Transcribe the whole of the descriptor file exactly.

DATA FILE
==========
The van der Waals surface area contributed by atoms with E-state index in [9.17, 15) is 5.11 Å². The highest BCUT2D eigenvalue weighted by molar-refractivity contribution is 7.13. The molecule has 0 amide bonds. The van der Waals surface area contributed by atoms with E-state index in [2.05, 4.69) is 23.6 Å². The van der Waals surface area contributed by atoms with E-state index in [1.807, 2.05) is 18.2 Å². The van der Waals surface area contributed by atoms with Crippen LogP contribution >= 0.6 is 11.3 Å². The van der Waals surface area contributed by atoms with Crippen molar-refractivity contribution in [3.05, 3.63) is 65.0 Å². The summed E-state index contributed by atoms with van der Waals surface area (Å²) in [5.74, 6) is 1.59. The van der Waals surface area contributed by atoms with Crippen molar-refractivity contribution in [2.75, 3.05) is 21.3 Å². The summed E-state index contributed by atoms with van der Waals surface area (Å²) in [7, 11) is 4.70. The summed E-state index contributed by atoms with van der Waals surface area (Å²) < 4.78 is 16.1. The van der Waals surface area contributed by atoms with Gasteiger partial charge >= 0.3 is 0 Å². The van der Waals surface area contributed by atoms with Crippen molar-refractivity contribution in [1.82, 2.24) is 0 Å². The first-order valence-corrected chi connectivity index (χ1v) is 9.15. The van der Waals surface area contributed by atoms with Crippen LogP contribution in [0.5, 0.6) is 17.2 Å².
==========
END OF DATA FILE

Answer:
The van der Waals surface area contributed by atoms with E-state index in [9.17, 15) is 5.11 Å². The highest BCUT2D eigenvalue weighted by molar-refractivity contribution is 7.13. The molecule has 0 amide bonds. The van der Waals surface area contributed by atoms with E-state index in [2.05, 4.69) is 23.6 Å². The van der Waals surface area contributed by atoms with E-state index in [1.807, 2.05) is 18.2 Å². The van der Waals surface area contributed by atoms with Crippen LogP contribution >= 0.6 is 11.3 Å². The van der Waals surface area contributed by atoms with Crippen molar-refractivity contribution in [3.05, 3.63) is 65.0 Å². The summed E-state index contributed by atoms with van der Waals surface area (Å²) in [5.74, 6) is 1.59. The van der Waals surface area contributed by atoms with Crippen molar-refractivity contribution in [2.75, 3.05) is 21.3 Å². The summed E-state index contributed by atoms with van der Waals surface area (Å²) in [7, 11) is 4.70. The summed E-state index contributed by atoms with van der Waals surface area (Å²) < 4.78 is 16.1. The van der Waals surface area contributed by atoms with Gasteiger partial charge >= 0.3 is 0 Å². The van der Waals surface area contributed by atoms with Crippen molar-refractivity contribution in [1.82, 2.24) is 0 Å². The first-order valence-corrected chi connectivity index (χ1v) is 9.15. The van der Waals surface area contributed by atoms with Crippen LogP contribution in [0.5, 0.6) is 17.2 Å².